Resettlers Demand Improvements in Resettlement Package

Transformation Resource Centre
Sunday, June 18, 2000

People due to be resettled by the second dam in the giant Lesotho Highlands Water Project (LHWP) in southern Africa have issued a declaration to project authorities which, among other things, demands compensation before they move from their mountain communities to Lesotho’s lowlands. The demands are in response to advice given them by their former neighbors who were resettled from the area in 1998 for the first round of construction on Mohale Dam.Mohale Dam, which will deliver water to South Africass industrial heartland, will displace more than 2,000 people before its scheduled completion in 2001. Nearly 5,000 hectares of valuable cropland will be drowned by the 22.8km reservoir. This represents a significant hardship to affected people because, due to the lack of available land in Lesotho, they will be made dependent on cash compensation. The most important cash crop in the area is marijuana, which is grown by 70 percent of affected households. Because the plant is illegal in Lesotho, it is not included in the compensation policy. This means most household incomes will be reduced by 60–90 percent.

Concerned about their predicament, representatives of soon–to–be–resettled villages met with people who were resettled from the Mohale area two years ago. They wanted to hear their former neighbors’ experiences of resettlement. During the visits, the already resettled people spoke of late and missing compensation payments; the lack of clean water supplies, unfulfilled promises of job training, crowded pastures, and hostility from lowland host communities. They advised the visitors to demand that all promises related to resettlement be fulfilled before they are moved out of their homes. "If you wait until after you've been moved," they warned, "you will find you have no more power than a toothless dog."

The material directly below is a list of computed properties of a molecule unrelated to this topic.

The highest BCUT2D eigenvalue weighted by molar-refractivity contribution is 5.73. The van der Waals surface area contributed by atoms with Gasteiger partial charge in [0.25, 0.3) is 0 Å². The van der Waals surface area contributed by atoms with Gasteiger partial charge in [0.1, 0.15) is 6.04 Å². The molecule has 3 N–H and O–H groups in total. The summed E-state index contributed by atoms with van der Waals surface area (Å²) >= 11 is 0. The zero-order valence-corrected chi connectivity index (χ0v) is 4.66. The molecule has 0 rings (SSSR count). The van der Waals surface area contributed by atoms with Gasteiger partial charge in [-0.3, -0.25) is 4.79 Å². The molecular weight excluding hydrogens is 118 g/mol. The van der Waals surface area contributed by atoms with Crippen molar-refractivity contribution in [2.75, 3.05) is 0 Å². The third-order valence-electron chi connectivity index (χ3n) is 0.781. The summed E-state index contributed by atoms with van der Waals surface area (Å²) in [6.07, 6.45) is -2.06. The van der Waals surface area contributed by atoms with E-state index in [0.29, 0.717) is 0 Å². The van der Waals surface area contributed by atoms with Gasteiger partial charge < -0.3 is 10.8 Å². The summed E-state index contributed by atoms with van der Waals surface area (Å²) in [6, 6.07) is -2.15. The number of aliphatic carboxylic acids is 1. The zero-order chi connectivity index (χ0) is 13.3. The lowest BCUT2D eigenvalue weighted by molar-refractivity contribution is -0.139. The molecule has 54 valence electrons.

Following the visits, the concerned villages sent representatives to an NGO–convened workshop where they discussed their fears about the resettlement process. They then drew up a declaration which addressed these concerns. The declaration’s 15 demands, in addition to that of compensation prior to resettlement, include a request that compensation be given in a lump sum payment rather than stretched out piecemeal over a period of 50 years. "We want transparency," the declaration reads, "We want to see how much money we have been compensated and how much interest that money is earning – We want to be in charge of our own assets and to invest our money as we see fit."

They also demand that project authorities respect their cultural norms by resettling ash heaps (used for medicinal purposes and as burial sites for stillborn children) and by granting them access to grave sites which lie above the inundation zone. They also want to give final approval to the proposed resettlement sites. "We must be provided an opportunity before resettlement to inspect the resettlement sites to see if basic necessities are in place, and if we are satisfied with moving there," they wrote. The community representatives then signed the declaration and submitted it to the project authorities.

The document has sparked controversy in the project areas. The Lesotho Highlands Development Authority (LHDA) and the World Bank, which is funding the projectss resettlement, have accused local NGOs of imposing their views on affected communities and of causing "confusion" and a "complaint culture" among community members. In a recent letter to the World Bank, TRC’s coordinator, Motseoa Senyane, wrote to the project task manager at the World Bank about the accusations: "Why should the LHDA and Bank be reluctant to minimise the tremendous disruption that is resettlement? In the declaration, communities ask to be compensated before they resettle; they ask for the opportunity to inspect and approve the resettlement sites after LHDA deems them complete; they ask that their cultural norms be respected; and they want the right to manage their own assets. Are these not things that any person facing the prospect of forced removal from her/his home and land would reasonably and rightfully request? Are we to assume that World Bank and LHDA staffmembers would not feel they are entitled to these things if put in the same situation? We doubt it. "Comments and attitudes expressed on the Bank’s recent visit reveal an attitude that the marginalised people of this world need not be afforded the same consideration as those of us who have been ‘educated’ and are lucky enough to fly across oceans to decide the fate of those less fortunate."

In response, Andrew Macoun, the World Bank task manager for the project, said, "We are fully aware of the disruption resettlement causes and are committed to ensuring that those affected by the LHWP are treated fairly and compassionately. The terms of the treaty concerning resettlement and compensation will be fully implemented."